Synopses & Reviews
This book uses case stories, facts, statistics, and logic to argue that presidential campaigns can better serve ordinary citizens than they do now. It explains and then helps resolve a stubborn political paradox—showing what is wrong and suggesting how to fix it. A unique treatment of the subject matter advocates political reform based on greater citizen involvement—introducing readers to a plan of action and engaging them as part of the process. KEY TOPICS The book¿s research-based content (the author¿s original own, and up-top-date summaries of others¿) on all relevant topics translates cutting edge material into a readable and useful presentation. After an introductory chapter, the book describes the paradox, assesses the incentive system, examines campaign cases, and concludes with a reform proposal. For political journalists, politicians interested in reform, political scientists, and informed general citizens.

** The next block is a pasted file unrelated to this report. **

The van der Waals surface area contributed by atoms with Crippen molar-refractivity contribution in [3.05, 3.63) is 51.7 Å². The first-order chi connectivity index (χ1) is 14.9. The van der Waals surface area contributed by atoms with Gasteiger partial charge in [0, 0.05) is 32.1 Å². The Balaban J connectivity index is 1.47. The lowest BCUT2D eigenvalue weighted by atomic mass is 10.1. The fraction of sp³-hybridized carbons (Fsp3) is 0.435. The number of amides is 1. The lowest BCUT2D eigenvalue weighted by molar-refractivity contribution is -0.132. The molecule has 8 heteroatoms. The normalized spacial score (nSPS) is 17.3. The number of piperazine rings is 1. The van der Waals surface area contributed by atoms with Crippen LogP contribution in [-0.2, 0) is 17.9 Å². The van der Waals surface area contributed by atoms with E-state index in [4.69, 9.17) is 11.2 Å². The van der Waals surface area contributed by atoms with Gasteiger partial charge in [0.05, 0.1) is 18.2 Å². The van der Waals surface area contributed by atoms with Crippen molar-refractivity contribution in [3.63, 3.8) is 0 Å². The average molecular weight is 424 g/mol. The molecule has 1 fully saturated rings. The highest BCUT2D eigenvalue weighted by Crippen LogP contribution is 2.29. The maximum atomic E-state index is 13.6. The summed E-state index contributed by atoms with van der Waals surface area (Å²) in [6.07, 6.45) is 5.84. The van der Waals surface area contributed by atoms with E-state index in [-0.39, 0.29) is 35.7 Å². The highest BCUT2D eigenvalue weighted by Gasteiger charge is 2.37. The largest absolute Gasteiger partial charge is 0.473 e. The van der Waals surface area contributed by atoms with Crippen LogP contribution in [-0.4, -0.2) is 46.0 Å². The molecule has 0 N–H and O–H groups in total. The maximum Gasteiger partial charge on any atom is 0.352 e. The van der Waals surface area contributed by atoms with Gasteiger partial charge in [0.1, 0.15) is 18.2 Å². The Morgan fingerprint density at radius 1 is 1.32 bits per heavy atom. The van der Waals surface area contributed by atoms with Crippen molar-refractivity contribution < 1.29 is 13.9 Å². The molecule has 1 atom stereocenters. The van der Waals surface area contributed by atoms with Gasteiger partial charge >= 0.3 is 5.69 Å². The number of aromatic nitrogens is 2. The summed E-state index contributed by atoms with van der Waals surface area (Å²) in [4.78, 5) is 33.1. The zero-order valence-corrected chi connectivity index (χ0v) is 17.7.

Table of Contents
1. The Problem: Democracy's Incentive System.
2. Quality from Crisis: The 1960 and 1992 Campaigns.
3. Status Quo Politics: The 1988 and 1996 Campaigns.
4. Why Quality Matters.
5. Beyond Mandates: The Policy Signal.
6. Voter Leverage: The Credible Threat.
7. Civic Duty: A Strategy for Change.